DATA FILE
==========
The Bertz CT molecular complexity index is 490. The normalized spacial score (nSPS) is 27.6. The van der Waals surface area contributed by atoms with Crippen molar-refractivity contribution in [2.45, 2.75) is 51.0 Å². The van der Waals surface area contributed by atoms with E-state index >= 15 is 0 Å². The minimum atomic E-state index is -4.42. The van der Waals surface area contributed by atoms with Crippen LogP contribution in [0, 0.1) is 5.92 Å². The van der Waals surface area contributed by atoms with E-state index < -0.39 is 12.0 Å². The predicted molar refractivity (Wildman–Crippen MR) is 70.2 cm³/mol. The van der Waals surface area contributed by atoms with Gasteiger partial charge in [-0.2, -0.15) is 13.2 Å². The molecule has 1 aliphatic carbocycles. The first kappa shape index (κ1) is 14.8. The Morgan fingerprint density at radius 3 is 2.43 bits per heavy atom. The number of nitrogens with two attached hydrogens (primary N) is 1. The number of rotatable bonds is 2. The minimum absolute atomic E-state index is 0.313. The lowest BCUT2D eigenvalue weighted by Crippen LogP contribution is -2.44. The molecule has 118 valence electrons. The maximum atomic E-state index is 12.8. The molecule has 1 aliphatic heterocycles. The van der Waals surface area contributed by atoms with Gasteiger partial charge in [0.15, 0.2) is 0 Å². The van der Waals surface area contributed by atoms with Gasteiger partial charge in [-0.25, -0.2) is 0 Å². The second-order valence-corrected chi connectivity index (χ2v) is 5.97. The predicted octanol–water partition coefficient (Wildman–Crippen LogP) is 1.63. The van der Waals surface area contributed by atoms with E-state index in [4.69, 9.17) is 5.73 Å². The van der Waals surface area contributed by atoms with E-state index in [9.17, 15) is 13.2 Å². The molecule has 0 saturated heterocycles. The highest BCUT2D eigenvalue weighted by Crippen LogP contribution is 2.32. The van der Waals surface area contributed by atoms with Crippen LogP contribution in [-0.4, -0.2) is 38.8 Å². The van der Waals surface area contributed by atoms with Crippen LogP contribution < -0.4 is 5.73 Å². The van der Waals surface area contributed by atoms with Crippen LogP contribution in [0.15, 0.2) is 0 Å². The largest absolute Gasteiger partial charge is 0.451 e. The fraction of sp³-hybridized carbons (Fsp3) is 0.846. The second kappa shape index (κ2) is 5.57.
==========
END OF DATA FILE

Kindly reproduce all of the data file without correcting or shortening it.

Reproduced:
The Bertz CT molecular complexity index is 490. The normalized spacial score (nSPS) is 27.6. The van der Waals surface area contributed by atoms with Crippen molar-refractivity contribution in [2.45, 2.75) is 51.0 Å². The van der Waals surface area contributed by atoms with E-state index >= 15 is 0 Å². The minimum atomic E-state index is -4.42. The van der Waals surface area contributed by atoms with Crippen LogP contribution in [0, 0.1) is 5.92 Å². The van der Waals surface area contributed by atoms with E-state index < -0.39 is 12.0 Å². The predicted molar refractivity (Wildman–Crippen MR) is 70.2 cm³/mol. The van der Waals surface area contributed by atoms with Gasteiger partial charge in [-0.2, -0.15) is 13.2 Å². The molecule has 1 aliphatic carbocycles. The first kappa shape index (κ1) is 14.8. The Morgan fingerprint density at radius 3 is 2.43 bits per heavy atom. The number of nitrogens with two attached hydrogens (primary N) is 1. The number of rotatable bonds is 2. The minimum absolute atomic E-state index is 0.313. The lowest BCUT2D eigenvalue weighted by Crippen LogP contribution is -2.44. The molecule has 118 valence electrons. The maximum atomic E-state index is 12.8. The molecule has 1 aliphatic heterocycles. The van der Waals surface area contributed by atoms with Gasteiger partial charge in [0.15, 0.2) is 0 Å². The van der Waals surface area contributed by atoms with Gasteiger partial charge in [-0.25, -0.2) is 0 Å². The second-order valence-corrected chi connectivity index (χ2v) is 5.97. The predicted octanol–water partition coefficient (Wildman–Crippen LogP) is 1.63. The van der Waals surface area contributed by atoms with E-state index in [4.69, 9.17) is 5.73 Å². The van der Waals surface area contributed by atoms with E-state index in [9.17, 15) is 13.2 Å². The molecule has 0 saturated heterocycles. The highest BCUT2D eigenvalue weighted by Crippen LogP contribution is 2.32. The van der Waals surface area contributed by atoms with Crippen LogP contribution in [-0.4, -0.2) is 38.8 Å². The van der Waals surface area contributed by atoms with Crippen LogP contribution < -0.4 is 5.73 Å². The van der Waals surface area contributed by atoms with Crippen LogP contribution in [0.15, 0.2) is 0 Å². The largest absolute Gasteiger partial charge is 0.451 e. The fraction of sp³-hybridized carbons (Fsp3) is 0.846. The second kappa shape index (κ2) is 5.57.